Contrary to our hypothesis, we found no difference in the number of offspring sired by scramblers and fighters. One explanation for the absence of a sire morph effect is that there is no difference between the two morphs in the transference of components that promote female fecundity. Alternatively, our response variable may not have been suitable to find differences between the two morphs, for example: rather than offspring number, offspring quality differed between the two male morphs (as suggested in Smallegange 2011). Furthermore, females mated to scramblers may have laid more eggs during the initial stages of the experiment but drew level with females mated with fighters towards the end of the replicate block—such a notion is supported by the results in Fig. 4 if the decreases in female mass correlate to ovipositing. As the number of eggs were only counted at the end of each replicate block, we are unable to link changes in female mass to egg laying dates.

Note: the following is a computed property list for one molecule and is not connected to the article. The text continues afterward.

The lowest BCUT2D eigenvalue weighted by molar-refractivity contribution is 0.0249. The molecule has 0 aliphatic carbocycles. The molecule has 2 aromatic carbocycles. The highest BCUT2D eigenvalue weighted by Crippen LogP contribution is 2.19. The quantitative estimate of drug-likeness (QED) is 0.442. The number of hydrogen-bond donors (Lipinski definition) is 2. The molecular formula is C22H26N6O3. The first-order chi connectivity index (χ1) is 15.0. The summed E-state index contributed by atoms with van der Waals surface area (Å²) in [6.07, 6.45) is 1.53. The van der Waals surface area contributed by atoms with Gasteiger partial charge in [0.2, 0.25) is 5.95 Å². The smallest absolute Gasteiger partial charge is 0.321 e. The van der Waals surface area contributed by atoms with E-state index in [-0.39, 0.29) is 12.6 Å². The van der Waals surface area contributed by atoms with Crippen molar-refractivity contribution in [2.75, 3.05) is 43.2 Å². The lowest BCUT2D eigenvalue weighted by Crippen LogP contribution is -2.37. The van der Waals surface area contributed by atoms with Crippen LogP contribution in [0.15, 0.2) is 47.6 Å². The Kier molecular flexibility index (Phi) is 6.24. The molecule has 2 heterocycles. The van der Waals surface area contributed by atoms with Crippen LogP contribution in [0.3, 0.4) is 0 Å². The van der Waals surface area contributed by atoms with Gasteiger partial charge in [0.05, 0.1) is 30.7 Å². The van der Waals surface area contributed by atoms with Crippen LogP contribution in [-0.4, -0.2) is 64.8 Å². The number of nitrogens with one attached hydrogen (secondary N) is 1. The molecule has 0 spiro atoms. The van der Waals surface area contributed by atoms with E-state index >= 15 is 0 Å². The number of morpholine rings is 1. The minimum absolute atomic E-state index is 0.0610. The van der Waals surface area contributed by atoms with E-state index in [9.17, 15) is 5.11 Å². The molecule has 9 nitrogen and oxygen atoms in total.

Given that we did not find a difference in the fecundity of females mated to a scrambler or a fighter, and given that there is no evidence that scramblers perform better in sperm competitions (Radwan 1997; Radwan and Bogacz 2000), the answer to the question of why the two male morphs of the bulb mite coexist in single populations still eludes us. Skrzynecka and Radwan (2016) recently proposed that the maintenance of the dimorphism in bulb mite populations is the result of balancing selection acting on a genetic polymorphism. However, environmental conditions play a significant role in male morph expression in the bulb mite (Smallegange 2011); hence we feel this male dimorphism is best classified as a conditional strategy (Tomkins and Hazel 2007). Smallegange and Coulson (2011) estimated the heritability for the scrambler morph to be 0.41 and for the fighter morph 0.30, suggesting that this male morph expression is a polygenic trait that is both under environmental and genetic control. The challenge therefore still exists to unravel the mechanisms that maintain the conditional expression of male morphs in the bulb mite. An answer may be found in differences between the male morphs in reproductive output or life-history traits (such as maturation time Smallegange and Johansson 2014).